Ha! So I have just realised that I have been on the cusp of conquering Mar Musa II now for about two months. And no ... I didn't get lost, kidnapped by elves or so drunk on Georgian red I married a man called Beso and have been passing my days throwing clay pots.
I am actually back in Istanbul now.
But let's pretend I'm not.
Let's finish this story, shall we?
So the Gergeti Trinity Church is perched on a small mountain in the shadow of the towering Kazbegi peak which scrapes the heavens at 5034 meters. Despite being a renowned climb-beast ( I have been known to take the stairs at work from time to time) my plan was not to scale Kazbegi but rather reach this pretty little church instead. It looked so other-worldly from where I was staying. Like it belonged in Middle Earth or some other kingdom where fairies brew gin punches and unicorns spin candy floss from their magnificent alicorns.
Now despite being a climb-beast and conqueror of Mar Musa, it wasn't an easy trek. Even though the weather was kind to us the, climb was difficult because every so often the snow would give way underfoot and I found myself spending a lot of my time picking myself up out of little valleys of fallen snow... in sandals and socks. Not my finest fashion hour.
Along the way we met a dog who wanted to help us.
And then a little further on when we were beginning to think we perhaps were really lost and the church was an illusion brought on by too much grape juice, a wandering, jolly Slovakian appeared loaded with beer, biscuits and vodka. Morning Tea time! Hooray!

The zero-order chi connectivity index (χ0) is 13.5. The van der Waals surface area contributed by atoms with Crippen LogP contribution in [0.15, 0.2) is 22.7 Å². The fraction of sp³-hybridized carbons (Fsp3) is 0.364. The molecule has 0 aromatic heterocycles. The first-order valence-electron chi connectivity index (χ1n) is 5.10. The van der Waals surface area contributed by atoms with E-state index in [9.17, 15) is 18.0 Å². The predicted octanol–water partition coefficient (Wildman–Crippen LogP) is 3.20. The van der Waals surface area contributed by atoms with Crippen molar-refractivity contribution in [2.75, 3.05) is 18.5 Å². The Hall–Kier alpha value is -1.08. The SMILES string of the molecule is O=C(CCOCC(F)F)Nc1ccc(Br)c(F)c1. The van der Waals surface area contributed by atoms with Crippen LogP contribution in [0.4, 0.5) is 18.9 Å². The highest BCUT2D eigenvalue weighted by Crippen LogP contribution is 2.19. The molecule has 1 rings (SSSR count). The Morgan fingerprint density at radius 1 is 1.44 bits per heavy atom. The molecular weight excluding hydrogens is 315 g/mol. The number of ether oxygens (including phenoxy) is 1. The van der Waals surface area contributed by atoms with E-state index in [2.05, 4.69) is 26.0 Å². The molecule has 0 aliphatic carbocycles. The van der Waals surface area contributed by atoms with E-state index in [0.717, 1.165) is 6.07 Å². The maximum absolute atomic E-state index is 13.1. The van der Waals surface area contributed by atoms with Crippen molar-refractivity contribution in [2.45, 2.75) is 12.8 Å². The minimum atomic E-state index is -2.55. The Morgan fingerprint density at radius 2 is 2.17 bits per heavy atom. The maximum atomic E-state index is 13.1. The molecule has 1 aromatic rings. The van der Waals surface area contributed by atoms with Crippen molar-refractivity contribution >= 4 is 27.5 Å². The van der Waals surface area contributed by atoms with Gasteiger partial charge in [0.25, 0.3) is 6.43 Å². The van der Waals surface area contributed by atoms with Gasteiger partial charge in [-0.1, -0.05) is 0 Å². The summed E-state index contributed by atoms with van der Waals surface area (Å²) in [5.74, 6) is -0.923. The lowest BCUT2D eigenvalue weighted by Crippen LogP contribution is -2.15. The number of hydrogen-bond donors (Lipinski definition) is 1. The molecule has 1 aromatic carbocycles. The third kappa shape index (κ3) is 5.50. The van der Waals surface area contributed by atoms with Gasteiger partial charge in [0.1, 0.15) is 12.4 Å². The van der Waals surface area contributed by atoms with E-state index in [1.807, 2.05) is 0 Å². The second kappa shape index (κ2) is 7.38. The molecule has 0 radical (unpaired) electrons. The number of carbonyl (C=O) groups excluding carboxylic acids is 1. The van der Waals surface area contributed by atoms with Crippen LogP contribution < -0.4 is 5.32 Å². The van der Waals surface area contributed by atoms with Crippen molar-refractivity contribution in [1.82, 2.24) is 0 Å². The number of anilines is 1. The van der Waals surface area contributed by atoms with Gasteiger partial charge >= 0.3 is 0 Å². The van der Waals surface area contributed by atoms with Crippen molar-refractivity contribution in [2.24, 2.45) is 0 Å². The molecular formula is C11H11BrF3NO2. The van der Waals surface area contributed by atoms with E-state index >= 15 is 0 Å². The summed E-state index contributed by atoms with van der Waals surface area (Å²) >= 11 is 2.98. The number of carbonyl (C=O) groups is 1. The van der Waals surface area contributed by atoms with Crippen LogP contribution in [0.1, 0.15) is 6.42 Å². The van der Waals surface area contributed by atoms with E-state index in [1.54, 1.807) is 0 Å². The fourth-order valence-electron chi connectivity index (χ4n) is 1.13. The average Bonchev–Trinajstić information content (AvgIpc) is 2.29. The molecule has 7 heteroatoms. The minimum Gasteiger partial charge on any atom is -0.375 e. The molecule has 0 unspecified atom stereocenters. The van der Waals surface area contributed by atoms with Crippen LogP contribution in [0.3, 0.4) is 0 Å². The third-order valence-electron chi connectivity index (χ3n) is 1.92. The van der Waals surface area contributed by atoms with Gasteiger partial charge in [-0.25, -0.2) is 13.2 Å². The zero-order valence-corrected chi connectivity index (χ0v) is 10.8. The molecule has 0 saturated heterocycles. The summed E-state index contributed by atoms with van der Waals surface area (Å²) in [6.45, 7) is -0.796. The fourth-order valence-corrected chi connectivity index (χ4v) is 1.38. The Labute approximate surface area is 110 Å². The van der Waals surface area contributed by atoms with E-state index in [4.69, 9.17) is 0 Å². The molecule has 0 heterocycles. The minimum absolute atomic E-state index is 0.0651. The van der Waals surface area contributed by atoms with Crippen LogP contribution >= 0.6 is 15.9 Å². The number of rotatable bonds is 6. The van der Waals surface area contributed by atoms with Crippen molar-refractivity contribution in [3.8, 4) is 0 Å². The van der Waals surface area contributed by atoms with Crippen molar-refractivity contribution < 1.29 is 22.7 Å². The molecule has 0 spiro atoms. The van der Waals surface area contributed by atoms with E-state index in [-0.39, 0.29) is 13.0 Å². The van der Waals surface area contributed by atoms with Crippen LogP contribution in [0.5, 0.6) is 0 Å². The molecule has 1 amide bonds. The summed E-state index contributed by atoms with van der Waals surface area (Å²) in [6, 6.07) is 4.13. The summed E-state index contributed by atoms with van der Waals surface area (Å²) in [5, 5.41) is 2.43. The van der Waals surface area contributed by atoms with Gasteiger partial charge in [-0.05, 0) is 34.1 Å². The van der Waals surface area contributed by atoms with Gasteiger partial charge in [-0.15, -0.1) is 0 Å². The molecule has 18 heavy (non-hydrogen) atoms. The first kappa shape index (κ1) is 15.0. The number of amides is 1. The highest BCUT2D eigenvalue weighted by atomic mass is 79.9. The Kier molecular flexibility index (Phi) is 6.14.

Watered and fed we continued with our newly acquired friend who insisted on speaking in Slovakian with me all the way to the top and was particularly interested in knowing about Kangaroos, Aborigines and the big red rock. Inexplicably I was able to understand everything he said and started translating to the Polish girls.
Morning Beer + altitude = I can speak Slovakian.
When we finally reached the plain on which the church squats, it was such a feeling of exhilaration I wanted to leap for joy but that I knew I would land on my bottom which I did a number of time during the final ascent anyway.
Our beer buddy left us at that point because, in a truly surreal James Bond moment, two of his friends suddenly came skiing well and truly off-piste (or already pissed), down the mountain behind us. The last we saw was him whooping in the air, waving a bottle of vodka.
The rest of the time was spent exploring the plain and the church and I took so many photos, which I love, I wish I could share them all